Or go the other way around and use an external cable maybe 100m drum for both the internal networking as well as the internal network? Someone recommended Excel Cat6 or maybe Kordz Cat6 as a brand. Not sure how good either of these are?

Any tips or comments appreciated?

Thanks.
 

mickevh

Distinguished Member
If you buy a metal comms cabinet, you don't want to put anything Wi-Fi inside it - Wi-Fi hates anything wet of metal. Wi-Fi works best with unobstructed line of sight.

Since you are going to the time and expense of installing UTP cabling, I think you would be well advised to install sufficient cable to be able to install some additional Wi-Fi Access Points (AP's) about the property in the future or better still do so from the get go and save yourself all the heartache of having to retrospectively "fix" a problem with Wi-Fi because "one AP in a cupboard in the middle" isn't cutting it. So instead of burying one AP in the "cupboard under the stairs" covered in all the junk such locales attract over time, deploy an AP in the lounge/den/master bedroom and so on - basically ask yourself where you spend most time "Wi-Fi'ing" and deploy your AP's there.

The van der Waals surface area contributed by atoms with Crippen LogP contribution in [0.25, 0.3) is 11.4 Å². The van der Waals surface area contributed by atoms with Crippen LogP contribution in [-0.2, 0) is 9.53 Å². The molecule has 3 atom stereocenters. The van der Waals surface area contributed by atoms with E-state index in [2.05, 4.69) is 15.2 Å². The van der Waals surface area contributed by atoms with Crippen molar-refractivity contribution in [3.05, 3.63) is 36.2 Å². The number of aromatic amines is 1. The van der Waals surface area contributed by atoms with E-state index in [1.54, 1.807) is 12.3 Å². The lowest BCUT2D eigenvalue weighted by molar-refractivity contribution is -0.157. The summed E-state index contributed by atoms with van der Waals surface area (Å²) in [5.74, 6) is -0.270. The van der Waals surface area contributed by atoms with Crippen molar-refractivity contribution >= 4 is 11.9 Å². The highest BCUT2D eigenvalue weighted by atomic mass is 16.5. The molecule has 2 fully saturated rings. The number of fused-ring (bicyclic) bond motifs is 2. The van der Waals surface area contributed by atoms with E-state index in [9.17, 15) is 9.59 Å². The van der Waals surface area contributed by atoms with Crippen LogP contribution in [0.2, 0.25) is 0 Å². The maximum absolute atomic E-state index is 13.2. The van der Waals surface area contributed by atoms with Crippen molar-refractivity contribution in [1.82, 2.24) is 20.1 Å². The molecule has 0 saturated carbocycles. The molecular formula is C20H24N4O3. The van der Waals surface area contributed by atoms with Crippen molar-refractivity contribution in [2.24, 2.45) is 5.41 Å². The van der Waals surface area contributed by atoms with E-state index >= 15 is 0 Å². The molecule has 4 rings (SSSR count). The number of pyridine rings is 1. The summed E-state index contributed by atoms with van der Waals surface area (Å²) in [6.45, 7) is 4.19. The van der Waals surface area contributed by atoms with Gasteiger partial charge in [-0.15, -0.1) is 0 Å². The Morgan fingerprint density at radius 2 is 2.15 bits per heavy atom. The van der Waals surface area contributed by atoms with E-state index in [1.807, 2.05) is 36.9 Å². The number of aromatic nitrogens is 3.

You'll end up spending more on AP's of course, but when you are renovating a property is an ideal time time to consider this option rather that waiting until all the decorating is done. Even if you don't want to buy the additional AP's now, at least contemplate putting in the cabling to facilitate it in furture.

By similar reasoning, you might consider additional cable runs for phones. Analogue telephones can work over the same type of UTP cabling as ethernet (indeed, UTP was originally designed for phones - using it for etheret was an exercise in "reverse engineering".) Though you must ensure that phones and ethernet are electrically separate (they don't play nice together) they can both be run over UTP, share a patch panel and so on.
 

Scoobster

Novice Member
Thanks for the reply.

In terms of Cabling for the CCTV as well as the home network - do I need to be careful about anything or must I use an internal certified cable for the home network and an external rated cable for the CCTV - or can I just use 'one type of cable'?